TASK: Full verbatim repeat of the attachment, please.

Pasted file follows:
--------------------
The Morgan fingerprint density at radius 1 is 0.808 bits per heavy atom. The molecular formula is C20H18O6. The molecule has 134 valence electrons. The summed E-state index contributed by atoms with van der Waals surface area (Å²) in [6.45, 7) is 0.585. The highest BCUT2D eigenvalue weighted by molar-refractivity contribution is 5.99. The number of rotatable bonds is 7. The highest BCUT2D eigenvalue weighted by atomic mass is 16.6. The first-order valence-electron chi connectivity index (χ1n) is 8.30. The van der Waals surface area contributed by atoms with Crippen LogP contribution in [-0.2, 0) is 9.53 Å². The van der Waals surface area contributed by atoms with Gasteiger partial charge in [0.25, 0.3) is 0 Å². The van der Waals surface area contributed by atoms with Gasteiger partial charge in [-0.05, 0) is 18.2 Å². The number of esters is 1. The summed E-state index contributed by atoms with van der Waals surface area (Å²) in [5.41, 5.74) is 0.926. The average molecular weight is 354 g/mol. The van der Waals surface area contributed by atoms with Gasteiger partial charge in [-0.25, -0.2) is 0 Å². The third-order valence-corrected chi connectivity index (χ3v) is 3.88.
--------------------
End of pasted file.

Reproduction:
The Morgan fingerprint density at radius 1 is 0.808 bits per heavy atom. The molecular formula is C20H18O6. The molecule has 134 valence electrons. The summed E-state index contributed by atoms with van der Waals surface area (Å²) in [6.45, 7) is 0.585. The highest BCUT2D eigenvalue weighted by molar-refractivity contribution is 5.99. The number of rotatable bonds is 7. The highest BCUT2D eigenvalue weighted by atomic mass is 16.6. The first-order valence-electron chi connectivity index (χ1n) is 8.30. The van der Waals surface area contributed by atoms with Crippen LogP contribution in [-0.2, 0) is 9.53 Å². The van der Waals surface area contributed by atoms with Gasteiger partial charge in [0.25, 0.3) is 0 Å². The van der Waals surface area contributed by atoms with Gasteiger partial charge in [-0.05, 0) is 18.2 Å². The number of esters is 1. The summed E-state index contributed by atoms with van der Waals surface area (Å²) in [5.41, 5.74) is 0.926. The average molecular weight is 354 g/mol. The van der Waals surface area contributed by atoms with Gasteiger partial charge in [-0.25, -0.2) is 0 Å². The third-order valence-corrected chi connectivity index (χ3v) is 3.88.